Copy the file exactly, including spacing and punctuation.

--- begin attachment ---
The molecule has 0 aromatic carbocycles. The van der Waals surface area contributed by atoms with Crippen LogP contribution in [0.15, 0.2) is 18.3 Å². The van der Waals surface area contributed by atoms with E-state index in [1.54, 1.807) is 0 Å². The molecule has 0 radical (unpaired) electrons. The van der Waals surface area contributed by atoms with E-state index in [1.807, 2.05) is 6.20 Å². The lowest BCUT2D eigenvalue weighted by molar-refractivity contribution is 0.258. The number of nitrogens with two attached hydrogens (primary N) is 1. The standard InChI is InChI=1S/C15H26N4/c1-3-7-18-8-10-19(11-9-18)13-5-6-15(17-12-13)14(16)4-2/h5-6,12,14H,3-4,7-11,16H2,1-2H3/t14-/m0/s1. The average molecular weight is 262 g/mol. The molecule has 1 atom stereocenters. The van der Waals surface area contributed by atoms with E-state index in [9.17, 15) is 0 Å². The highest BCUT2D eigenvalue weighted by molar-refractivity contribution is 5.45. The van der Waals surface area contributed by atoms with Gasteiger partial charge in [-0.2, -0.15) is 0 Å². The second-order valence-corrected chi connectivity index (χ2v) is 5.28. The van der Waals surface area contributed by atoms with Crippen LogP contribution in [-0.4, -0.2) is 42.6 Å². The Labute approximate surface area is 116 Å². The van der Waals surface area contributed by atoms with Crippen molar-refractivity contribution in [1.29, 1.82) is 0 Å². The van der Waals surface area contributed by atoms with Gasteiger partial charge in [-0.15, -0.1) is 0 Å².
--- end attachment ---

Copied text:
The molecule has 0 aromatic carbocycles. The van der Waals surface area contributed by atoms with Crippen LogP contribution in [0.15, 0.2) is 18.3 Å². The van der Waals surface area contributed by atoms with E-state index in [1.54, 1.807) is 0 Å². The molecule has 0 radical (unpaired) electrons. The van der Waals surface area contributed by atoms with E-state index in [1.807, 2.05) is 6.20 Å². The lowest BCUT2D eigenvalue weighted by molar-refractivity contribution is 0.258. The number of nitrogens with two attached hydrogens (primary N) is 1. The standard InChI is InChI=1S/C15H26N4/c1-3-7-18-8-10-19(11-9-18)13-5-6-15(17-12-13)14(16)4-2/h5-6,12,14H,3-4,7-11,16H2,1-2H3/t14-/m0/s1. The average molecular weight is 262 g/mol. The molecule has 1 atom stereocenters. The van der Waals surface area contributed by atoms with E-state index in [9.17, 15) is 0 Å². The highest BCUT2D eigenvalue weighted by molar-refractivity contribution is 5.45. The van der Waals surface area contributed by atoms with Gasteiger partial charge in [-0.2, -0.15) is 0 Å². The second-order valence-corrected chi connectivity index (χ2v) is 5.28. The van der Waals surface area contributed by atoms with Crippen LogP contribution in [-0.4, -0.2) is 42.6 Å². The Labute approximate surface area is 116 Å². The van der Waals surface area contributed by atoms with Crippen molar-refractivity contribution in [1.29, 1.82) is 0 Å². The van der Waals surface area contributed by atoms with Gasteiger partial charge in [-0.15, -0.1) is 0 Å².